Our culture lauds the crazy ones, the misfits, those who stare down social norms and rise above their limitations. Nowadays, you don’t have to be born into a certain kind of family or social class to rise to the top. This is a revolutionary and freeing facet of our reality. A revolutionary and freeing facet of our reality is, if each you can prove your brains, bronze, talent, and tenacity then there’s nothing and no one that can hold you back.
But like all innovation, there are good parts and ugly parts, and if there is any Parsha that demonstrates the ugly side of the proactive destiny-shaper, it’s Parshat Korach.
Korach wasn’t underprivileged, but he believed he could be so much more than society let him be. He felt if he and his followers would just prove themselves, it would even out a nepotistic playing field. Yet his attempt ends in tragedy, fear, and despair.
When you read his words, he’s not saying something that we don’t all believe:
All of the community, all of them are holy (Bamidbar 16:2).
In the 21st Century, it’s hard to wrap our heads around how someone who seemed to champion ambition and upward mobility could be the wrong one. Where is the balance? Where is the line between striving to give our best and going too far?
I found an excellent model for this in the movie, Rudy.
Rudy is based on the true story of Daniel “Rudy” Ruetigger, who makes his way from a blue collar Illinois family to Indiana’s University of Notre Dame football team. He isn’t athletically or academically gifted. By all measurements, he’s very ordinary, aside from his extraordinary will and desire to make his dream come true.
And he does. Step by step, he makes it to Indiana, then to Notre Dame, then to the football team’s practice team, then to the team itself. Nothing breaks his stride. He gets close to being played during a game, but when it looks like that will never be a reality, Rudy is ready to quit…and that’s when his mentor steps in and gives him another perspective:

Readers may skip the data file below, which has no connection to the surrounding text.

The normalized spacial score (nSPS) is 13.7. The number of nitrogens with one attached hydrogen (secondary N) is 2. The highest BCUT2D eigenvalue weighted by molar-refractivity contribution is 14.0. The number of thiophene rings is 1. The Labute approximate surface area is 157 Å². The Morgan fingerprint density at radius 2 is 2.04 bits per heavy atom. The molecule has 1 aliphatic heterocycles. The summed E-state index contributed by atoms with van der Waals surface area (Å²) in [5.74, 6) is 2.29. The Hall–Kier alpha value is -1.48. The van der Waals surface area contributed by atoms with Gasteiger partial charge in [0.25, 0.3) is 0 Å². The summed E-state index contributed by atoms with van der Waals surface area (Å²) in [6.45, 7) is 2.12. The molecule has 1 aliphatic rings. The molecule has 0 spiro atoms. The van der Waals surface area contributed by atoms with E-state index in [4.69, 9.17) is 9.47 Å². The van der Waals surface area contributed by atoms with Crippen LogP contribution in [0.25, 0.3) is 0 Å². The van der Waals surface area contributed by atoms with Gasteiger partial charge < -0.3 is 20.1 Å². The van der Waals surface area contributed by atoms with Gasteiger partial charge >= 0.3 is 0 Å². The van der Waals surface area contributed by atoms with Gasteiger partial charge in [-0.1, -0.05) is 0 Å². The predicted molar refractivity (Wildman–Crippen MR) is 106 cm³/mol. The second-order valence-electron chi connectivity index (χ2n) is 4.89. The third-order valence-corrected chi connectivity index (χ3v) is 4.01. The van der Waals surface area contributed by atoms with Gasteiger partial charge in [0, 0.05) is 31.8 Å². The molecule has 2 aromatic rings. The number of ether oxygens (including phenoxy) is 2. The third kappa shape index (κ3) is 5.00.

Spoiler – Rudy doesn’t quit. He makes the dress list and gets to run out on the field once. He gets as far as a “five foot nothing, a hundred and nothing” college kid is going to get…and he’s happy with that. He caps his need to prove his worth to others, and instead, starts focusing on proving his worth to himself.
And that’s something I think that we – as we’re bombarded with messages that push to be “greater” – can really use. Tune in to your ambition and pay attention to what is driving it. Are you trying to prove someone or something wrong? What unique talents and dispositions do you have, what do you bring to the table in the here and now, with who you are right now? Instead of trying to build ourselves into what the world deems as valuable, let’s focus on being valuable with what we inherently have, let it take us to places we may never have even dreamed of, and let that bring us joy.